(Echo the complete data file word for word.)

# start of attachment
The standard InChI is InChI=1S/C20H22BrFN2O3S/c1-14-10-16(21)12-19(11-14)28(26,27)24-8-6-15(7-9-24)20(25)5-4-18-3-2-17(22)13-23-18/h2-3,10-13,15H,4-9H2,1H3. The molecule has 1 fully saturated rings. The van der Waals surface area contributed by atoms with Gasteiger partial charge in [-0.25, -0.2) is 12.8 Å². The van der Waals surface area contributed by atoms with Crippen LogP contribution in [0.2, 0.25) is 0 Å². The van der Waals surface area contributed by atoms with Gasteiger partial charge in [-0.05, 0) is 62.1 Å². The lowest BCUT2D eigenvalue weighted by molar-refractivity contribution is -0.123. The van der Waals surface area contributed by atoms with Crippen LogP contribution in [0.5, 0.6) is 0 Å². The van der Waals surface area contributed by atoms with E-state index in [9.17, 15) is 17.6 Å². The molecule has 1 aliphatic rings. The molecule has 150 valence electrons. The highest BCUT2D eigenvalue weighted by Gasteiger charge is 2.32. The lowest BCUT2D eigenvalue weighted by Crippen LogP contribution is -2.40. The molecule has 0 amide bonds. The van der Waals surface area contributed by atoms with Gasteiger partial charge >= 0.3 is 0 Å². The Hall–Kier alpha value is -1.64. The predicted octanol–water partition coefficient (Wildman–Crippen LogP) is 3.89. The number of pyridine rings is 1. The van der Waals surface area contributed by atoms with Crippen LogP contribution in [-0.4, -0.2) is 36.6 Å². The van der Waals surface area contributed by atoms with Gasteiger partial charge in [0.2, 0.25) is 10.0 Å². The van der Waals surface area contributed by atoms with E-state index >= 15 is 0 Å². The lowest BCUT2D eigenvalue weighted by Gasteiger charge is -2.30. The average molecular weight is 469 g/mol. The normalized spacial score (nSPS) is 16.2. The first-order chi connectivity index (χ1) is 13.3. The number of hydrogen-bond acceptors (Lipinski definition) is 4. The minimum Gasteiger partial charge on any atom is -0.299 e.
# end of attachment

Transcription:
The standard InChI is InChI=1S/C20H22BrFN2O3S/c1-14-10-16(21)12-19(11-14)28(26,27)24-8-6-15(7-9-24)20(25)5-4-18-3-2-17(22)13-23-18/h2-3,10-13,15H,4-9H2,1H3. The molecule has 1 fully saturated rings. The van der Waals surface area contributed by atoms with Gasteiger partial charge in [-0.25, -0.2) is 12.8 Å². The van der Waals surface area contributed by atoms with Crippen LogP contribution in [0.2, 0.25) is 0 Å². The van der Waals surface area contributed by atoms with Gasteiger partial charge in [-0.05, 0) is 62.1 Å². The lowest BCUT2D eigenvalue weighted by molar-refractivity contribution is -0.123. The van der Waals surface area contributed by atoms with Crippen LogP contribution in [0.5, 0.6) is 0 Å². The van der Waals surface area contributed by atoms with E-state index in [9.17, 15) is 17.6 Å². The molecule has 1 aliphatic rings. The molecule has 150 valence electrons. The highest BCUT2D eigenvalue weighted by Gasteiger charge is 2.32. The lowest BCUT2D eigenvalue weighted by Crippen LogP contribution is -2.40. The molecule has 0 amide bonds. The van der Waals surface area contributed by atoms with Gasteiger partial charge >= 0.3 is 0 Å². The Hall–Kier alpha value is -1.64. The predicted octanol–water partition coefficient (Wildman–Crippen LogP) is 3.89. The number of pyridine rings is 1. The van der Waals surface area contributed by atoms with Crippen LogP contribution in [-0.4, -0.2) is 36.6 Å². The van der Waals surface area contributed by atoms with Gasteiger partial charge in [0.2, 0.25) is 10.0 Å². The van der Waals surface area contributed by atoms with E-state index >= 15 is 0 Å². The lowest BCUT2D eigenvalue weighted by Gasteiger charge is -2.30. The average molecular weight is 469 g/mol. The normalized spacial score (nSPS) is 16.2. The first-order chi connectivity index (χ1) is 13.3. The number of hydrogen-bond acceptors (Lipinski definition) is 4. The minimum Gasteiger partial charge on any atom is -0.299 e.